“The overall [Chinese stock] market is in good shape now,” said a research team member who asked not to be named. “Some companies that were high on the pollution risk list have seen their share prices perform very well.”
The researcher said that firms are ranked according to a risk index based on data from local government environmental agency websites and company data. Information may include the timing, densities, and volumes of factory emissions, along with data on past or current violations of pollution standards.
For example, emissions data from environmental authorities in the southern city of Zhangzhou was reviewed by researchers who added to their polluter list the Ningbo-headquartered, Shanghai-listed glass manufacturer Kibing Group. Officials say nitrogen oxide emissions at a company plant in Zhangzhou were about twice the legal limits for several weeks recently. Residents angered by the pollution protested in mid-December.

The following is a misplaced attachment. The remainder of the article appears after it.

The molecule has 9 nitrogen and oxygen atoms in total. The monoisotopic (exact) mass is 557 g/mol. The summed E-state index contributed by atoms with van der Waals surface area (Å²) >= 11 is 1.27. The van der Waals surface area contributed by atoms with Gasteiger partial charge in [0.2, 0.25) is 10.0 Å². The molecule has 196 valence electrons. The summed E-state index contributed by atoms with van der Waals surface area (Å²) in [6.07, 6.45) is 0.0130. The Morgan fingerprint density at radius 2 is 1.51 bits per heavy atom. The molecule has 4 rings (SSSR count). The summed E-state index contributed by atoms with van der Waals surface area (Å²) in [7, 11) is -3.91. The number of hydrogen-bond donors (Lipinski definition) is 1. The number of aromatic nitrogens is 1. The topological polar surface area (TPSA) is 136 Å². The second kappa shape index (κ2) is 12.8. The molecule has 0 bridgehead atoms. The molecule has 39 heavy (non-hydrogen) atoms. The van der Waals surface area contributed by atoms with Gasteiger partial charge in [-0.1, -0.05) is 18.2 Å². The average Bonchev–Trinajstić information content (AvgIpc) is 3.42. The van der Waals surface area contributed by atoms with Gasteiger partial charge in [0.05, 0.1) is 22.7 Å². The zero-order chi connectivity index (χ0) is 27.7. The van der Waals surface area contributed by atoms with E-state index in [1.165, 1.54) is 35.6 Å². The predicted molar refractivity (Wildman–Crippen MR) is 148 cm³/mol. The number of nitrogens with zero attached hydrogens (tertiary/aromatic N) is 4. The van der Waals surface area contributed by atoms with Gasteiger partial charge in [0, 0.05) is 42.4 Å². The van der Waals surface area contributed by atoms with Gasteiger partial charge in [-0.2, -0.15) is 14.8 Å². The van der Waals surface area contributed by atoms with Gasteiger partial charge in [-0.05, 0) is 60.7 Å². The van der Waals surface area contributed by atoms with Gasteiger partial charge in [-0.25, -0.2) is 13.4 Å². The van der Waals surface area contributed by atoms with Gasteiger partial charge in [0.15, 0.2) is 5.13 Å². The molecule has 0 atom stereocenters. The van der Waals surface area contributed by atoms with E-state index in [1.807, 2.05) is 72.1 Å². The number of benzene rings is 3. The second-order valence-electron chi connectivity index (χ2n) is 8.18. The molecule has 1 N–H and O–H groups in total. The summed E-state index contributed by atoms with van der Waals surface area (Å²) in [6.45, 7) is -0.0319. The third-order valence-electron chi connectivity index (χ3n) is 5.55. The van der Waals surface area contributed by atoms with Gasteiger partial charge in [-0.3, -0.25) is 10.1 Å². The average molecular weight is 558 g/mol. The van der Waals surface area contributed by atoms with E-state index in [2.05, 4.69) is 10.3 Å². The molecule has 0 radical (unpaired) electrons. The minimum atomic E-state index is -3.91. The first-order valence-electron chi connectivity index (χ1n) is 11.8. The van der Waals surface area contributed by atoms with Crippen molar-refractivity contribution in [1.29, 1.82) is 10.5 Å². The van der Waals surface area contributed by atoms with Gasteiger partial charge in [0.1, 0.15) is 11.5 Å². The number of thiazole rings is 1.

Despite the negative publicity, Kibing’s share price has changed little since the controversy erupted. The stock barely budged during the five weeks that the company ranked high on the IPE-Securities Times list, bourse records show.
Zhang Wang, director of a research office at the Securities Times, said researchers plan to fine-tune future reports by considering comments from affected companies, including reactions to any charges of legal violations. Moreover, he said, in the future water pollution data will be added to supplement what’s now a report that focuses on air emissions.
Some firms on the list of 20 polluters were quick to respond, Zhang said, while others asked to have their names removed. The operator of Shanghai Shenergy’s power plant, Shanghai Xinghuo Thermo Power Co. Ltd., for example, submitted fresh data after it was cited for excessive emissions in an IPE-Securities Times report.